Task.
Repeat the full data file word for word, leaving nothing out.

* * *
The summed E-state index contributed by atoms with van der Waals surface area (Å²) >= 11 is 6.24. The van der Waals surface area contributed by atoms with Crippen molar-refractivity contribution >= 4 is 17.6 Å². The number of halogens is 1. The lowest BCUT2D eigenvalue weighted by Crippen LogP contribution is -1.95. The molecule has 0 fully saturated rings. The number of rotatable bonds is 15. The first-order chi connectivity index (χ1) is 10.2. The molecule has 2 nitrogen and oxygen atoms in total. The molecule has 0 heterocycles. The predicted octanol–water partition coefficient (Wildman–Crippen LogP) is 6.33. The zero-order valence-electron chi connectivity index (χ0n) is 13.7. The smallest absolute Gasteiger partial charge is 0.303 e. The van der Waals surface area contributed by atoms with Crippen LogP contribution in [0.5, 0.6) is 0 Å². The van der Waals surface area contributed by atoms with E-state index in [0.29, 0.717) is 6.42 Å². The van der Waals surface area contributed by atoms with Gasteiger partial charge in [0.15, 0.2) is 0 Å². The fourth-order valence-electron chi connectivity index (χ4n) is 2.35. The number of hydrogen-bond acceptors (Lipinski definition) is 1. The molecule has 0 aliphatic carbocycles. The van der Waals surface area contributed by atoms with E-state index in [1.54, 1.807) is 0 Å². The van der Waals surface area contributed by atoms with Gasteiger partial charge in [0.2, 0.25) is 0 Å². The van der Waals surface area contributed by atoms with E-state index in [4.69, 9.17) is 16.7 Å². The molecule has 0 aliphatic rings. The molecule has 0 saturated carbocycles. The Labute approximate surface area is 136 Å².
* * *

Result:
The summed E-state index contributed by atoms with van der Waals surface area (Å²) >= 11 is 6.24. The van der Waals surface area contributed by atoms with Crippen molar-refractivity contribution >= 4 is 17.6 Å². The number of halogens is 1. The lowest BCUT2D eigenvalue weighted by Crippen LogP contribution is -1.95. The molecule has 0 fully saturated rings. The number of rotatable bonds is 15. The first-order chi connectivity index (χ1) is 10.2. The molecule has 2 nitrogen and oxygen atoms in total. The molecule has 0 heterocycles. The predicted octanol–water partition coefficient (Wildman–Crippen LogP) is 6.33. The zero-order valence-electron chi connectivity index (χ0n) is 13.7. The smallest absolute Gasteiger partial charge is 0.303 e. The van der Waals surface area contributed by atoms with Crippen LogP contribution in [0.5, 0.6) is 0 Å². The van der Waals surface area contributed by atoms with E-state index in [0.29, 0.717) is 6.42 Å². The van der Waals surface area contributed by atoms with Gasteiger partial charge in [0.15, 0.2) is 0 Å². The fourth-order valence-electron chi connectivity index (χ4n) is 2.35. The number of hydrogen-bond acceptors (Lipinski definition) is 1. The molecule has 0 aliphatic carbocycles. The van der Waals surface area contributed by atoms with E-state index in [1.54, 1.807) is 0 Å². The van der Waals surface area contributed by atoms with Gasteiger partial charge in [0.2, 0.25) is 0 Å². The van der Waals surface area contributed by atoms with E-state index in [4.69, 9.17) is 16.7 Å². The molecule has 0 aliphatic rings. The molecule has 0 saturated carbocycles. The Labute approximate surface area is 136 Å².